We all have those people in our life who just *get* you. You know the ones. The friends that can instantly read your feelings and know what’s going on. Then there are those people you’ve known who are a little… disconnected from the feelings of those around them.
That’s because there are some people in society who are more prone to empathy than others. In fact, more so than most ‘normal’ people.
According to Dr Judith Orloff, psychiatrist and author of The Empath’s Survival Guide, each of us sit at different levels of an empathy scale.
Dr Orloff describes it as a spectrum, where there’s people with no empathy (narcissists, sociopaths, and psychopaths), regular people who have empathy, highly sensitive people, and at the other end of the spectrum are empaths.
And no, before you even ask – it doesn’t mean anything is wrong with you.
“Researchers have found that empaths have more active mirror neurons – this means they can tap into the micro-changes in others,” said psychotherapist Lissy Abrahams.
“Whilst this ability is helpful at times, it can be problematic for empaths as they’re overworking in the emotional domain, often soaking up too much. Sometimes they can be filled up with feelings yet have no idea where they originated,” she adds.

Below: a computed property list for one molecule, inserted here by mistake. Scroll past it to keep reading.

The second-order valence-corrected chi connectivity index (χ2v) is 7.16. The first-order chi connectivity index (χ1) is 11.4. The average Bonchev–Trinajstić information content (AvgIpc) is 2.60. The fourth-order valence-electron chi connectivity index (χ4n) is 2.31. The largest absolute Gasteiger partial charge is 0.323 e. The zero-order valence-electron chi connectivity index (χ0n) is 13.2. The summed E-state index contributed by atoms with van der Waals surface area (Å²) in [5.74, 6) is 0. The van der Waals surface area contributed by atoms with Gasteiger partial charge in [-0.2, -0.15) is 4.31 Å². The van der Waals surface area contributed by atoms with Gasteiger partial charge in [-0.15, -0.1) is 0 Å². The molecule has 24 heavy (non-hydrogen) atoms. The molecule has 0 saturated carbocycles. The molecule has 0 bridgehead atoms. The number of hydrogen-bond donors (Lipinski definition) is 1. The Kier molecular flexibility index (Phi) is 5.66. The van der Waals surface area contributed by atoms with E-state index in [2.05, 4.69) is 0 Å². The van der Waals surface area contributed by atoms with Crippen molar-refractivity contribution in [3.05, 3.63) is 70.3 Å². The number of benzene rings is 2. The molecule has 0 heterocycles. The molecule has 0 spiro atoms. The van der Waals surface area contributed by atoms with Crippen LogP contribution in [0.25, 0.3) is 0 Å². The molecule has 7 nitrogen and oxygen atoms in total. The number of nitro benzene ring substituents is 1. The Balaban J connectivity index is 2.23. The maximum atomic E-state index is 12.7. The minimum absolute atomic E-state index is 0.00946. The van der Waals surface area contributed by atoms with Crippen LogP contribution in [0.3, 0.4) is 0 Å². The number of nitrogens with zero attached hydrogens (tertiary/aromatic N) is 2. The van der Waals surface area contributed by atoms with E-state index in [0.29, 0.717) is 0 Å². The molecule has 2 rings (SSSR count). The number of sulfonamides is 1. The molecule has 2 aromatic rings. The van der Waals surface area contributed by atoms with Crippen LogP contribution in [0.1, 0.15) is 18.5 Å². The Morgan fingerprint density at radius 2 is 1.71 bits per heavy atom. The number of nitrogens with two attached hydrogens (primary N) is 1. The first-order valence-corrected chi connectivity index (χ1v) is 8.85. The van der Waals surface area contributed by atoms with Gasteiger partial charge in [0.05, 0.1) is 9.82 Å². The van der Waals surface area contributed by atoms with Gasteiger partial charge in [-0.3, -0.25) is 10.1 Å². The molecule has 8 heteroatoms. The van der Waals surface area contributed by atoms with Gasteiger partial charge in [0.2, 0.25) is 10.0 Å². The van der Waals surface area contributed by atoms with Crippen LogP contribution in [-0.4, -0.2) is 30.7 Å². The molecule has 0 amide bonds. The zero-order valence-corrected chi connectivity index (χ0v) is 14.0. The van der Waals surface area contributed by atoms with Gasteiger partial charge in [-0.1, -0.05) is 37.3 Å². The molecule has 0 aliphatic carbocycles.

Here’s absolutely everything you need to know about empaths – including what it means and how to tell if you are one.
What is an empath?
Being an empath means a little more than just being a sensitive person or being really empathetic to others – it’s a whole other level.
“Empaths are acutely aware of other people’s emotions and can often feel these emotions within themselves,” explains Abrahams.
“Empaths connect with people emotionally and can easily understand them. It’s not a mental exercise but an intuitive ability. It’s their gut instinct.”
And while it’s something that can be seen as a beneficial trait, there are some occasional disadvantages of feeling too much, too deeply.
Because not only do empaths feel intuitively connected within themselves, but they often internalise the feelings and pain of others, too.
“Empaths are emotionally porous, like a sponge absorbing other people’s emotional information. They can see where people suffer and often like to ease it,” said Abrahams.
How do you know if you’re an empath?
Are you the kind of person who always avoids cringe-y or violent TV shows? Do you have a fear you’re going to disappoint people? Tend to overthink someone else’s feelings for days on end?
You might be an empath.
To find out what kind of characteristics are associated with empaths, we asked Abrahams to share some of the most common signs to look out for. Below are seven of them:
1. You are affected by other people’s emotions and can take them on.
“You have an incredibly highly attuned emotional radar that’s always on and can detect slight alterations in the emotional experience of others,” said Abrahams.
This could be from micro changes in facial expressions, gestures, a tone of voice, volume of voice, body language, or mood shifts, she adds.
“You can feel someone else’s feelings that they themselves may have no awareness of.”
Just to quickly reiterate that point – you can literally feel someone else’s feelings BEFORE they feel them.